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Fraunhofer boffins tout new 'diamondballs' mech tech

Germans dip ball[bearing]s in liquid bling hardness

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German boffins at the famed Fraunhofer Institutes - developers of mp3 audio compression, among other things - are now working on another critical technology. To wit: bearings covered in ultrahard coatings of artificial diamond.

A plastic bearing cage, coated in artificial diamond by the Fraunhofer IWM

Slick as ice.

The remorselessly efficient brainboxes of the Fraunhofer Institute for Mechanics of Materials (Institut Werkstoffmechanik, IWM) in Freiburg call their new gemstone-dip DLC, for Diamond Like Coating.

"Thanks to this coating, we can produce components that are much more robust than conventional elements," says IWM's Dr Sven Meier. "The coated bearings remain sturdy even if they are not sufficiently lubricated or if they run dry... Our coating method is also suitable for geometrically complex parts, such as bearing cages."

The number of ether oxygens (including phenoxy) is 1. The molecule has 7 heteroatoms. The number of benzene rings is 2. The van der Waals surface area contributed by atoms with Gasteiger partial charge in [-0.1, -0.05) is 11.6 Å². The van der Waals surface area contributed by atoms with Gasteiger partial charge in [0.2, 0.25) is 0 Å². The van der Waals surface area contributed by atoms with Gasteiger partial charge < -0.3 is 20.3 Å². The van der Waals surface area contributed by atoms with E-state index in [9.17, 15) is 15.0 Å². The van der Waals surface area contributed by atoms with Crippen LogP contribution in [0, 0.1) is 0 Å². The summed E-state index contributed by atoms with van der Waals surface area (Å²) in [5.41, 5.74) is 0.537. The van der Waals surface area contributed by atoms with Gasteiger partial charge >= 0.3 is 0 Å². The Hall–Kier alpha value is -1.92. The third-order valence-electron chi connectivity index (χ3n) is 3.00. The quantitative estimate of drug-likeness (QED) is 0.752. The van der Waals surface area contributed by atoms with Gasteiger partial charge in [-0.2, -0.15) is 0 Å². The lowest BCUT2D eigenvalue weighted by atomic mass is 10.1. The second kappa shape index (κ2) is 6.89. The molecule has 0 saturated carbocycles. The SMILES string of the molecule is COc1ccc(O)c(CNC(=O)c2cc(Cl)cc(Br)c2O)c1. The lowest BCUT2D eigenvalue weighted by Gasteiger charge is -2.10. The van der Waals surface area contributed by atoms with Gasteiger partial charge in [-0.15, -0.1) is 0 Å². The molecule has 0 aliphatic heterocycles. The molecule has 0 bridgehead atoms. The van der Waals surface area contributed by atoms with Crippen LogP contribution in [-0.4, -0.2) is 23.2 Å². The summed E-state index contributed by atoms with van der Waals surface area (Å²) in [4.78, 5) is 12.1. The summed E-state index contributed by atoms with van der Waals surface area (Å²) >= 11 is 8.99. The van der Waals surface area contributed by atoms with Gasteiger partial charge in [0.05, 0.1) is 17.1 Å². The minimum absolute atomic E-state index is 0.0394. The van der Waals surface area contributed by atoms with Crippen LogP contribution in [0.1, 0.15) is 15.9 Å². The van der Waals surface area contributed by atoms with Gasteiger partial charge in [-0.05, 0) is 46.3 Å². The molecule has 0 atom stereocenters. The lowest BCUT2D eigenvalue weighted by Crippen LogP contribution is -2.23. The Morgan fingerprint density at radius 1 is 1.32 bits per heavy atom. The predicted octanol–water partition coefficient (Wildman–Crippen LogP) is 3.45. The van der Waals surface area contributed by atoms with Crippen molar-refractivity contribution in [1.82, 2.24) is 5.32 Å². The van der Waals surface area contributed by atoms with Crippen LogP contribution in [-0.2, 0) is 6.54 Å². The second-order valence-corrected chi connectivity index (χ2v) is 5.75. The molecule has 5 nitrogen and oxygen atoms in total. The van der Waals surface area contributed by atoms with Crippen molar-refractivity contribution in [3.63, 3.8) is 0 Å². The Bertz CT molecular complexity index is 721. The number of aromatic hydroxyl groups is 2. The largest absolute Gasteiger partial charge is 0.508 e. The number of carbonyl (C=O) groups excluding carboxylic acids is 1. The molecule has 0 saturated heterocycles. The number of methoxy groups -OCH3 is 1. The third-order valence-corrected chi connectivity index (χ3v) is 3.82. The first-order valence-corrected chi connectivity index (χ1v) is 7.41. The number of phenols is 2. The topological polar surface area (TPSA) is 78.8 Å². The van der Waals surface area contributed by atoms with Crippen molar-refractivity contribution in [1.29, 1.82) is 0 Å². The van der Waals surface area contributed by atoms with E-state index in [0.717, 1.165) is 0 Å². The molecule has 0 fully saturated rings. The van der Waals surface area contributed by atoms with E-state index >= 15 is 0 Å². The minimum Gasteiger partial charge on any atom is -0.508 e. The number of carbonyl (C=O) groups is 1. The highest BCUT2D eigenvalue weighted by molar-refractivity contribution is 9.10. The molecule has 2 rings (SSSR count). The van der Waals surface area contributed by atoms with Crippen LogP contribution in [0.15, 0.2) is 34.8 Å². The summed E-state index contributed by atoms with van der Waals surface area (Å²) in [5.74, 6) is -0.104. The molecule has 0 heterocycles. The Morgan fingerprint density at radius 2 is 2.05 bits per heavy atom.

Makers of fancy mechanical watches have long used bearings made from jewels, in modern times often artificial sapphire - but diamond has been used too. The idea here is to reduce friction and so make the watch more accurate as much as to increase the bearings' life. That application, however, is becoming more and more irrelevant in an era where much more accurate quartz watches are cheap - and mobile phones can often read sat nav or internet time signals.

But the Fraunhofer lads are aiming at much wider application. They can already coat individual plastic ball-bearings in a sphere of hard, tough diamond as much as 0.02 millimetres in thickness: and they reckon to apply their process to other materials soon. The IWM statement mentions "bicycles, slide bearings in the crankshafts of ships, or high-performance bearings in motor sports".

They do admit, however, that at the moment the "precious coatings" involve "high costs". It would seem that for now a diamondball-bearing, while better than a soft golden one, might cost at least as much. ®

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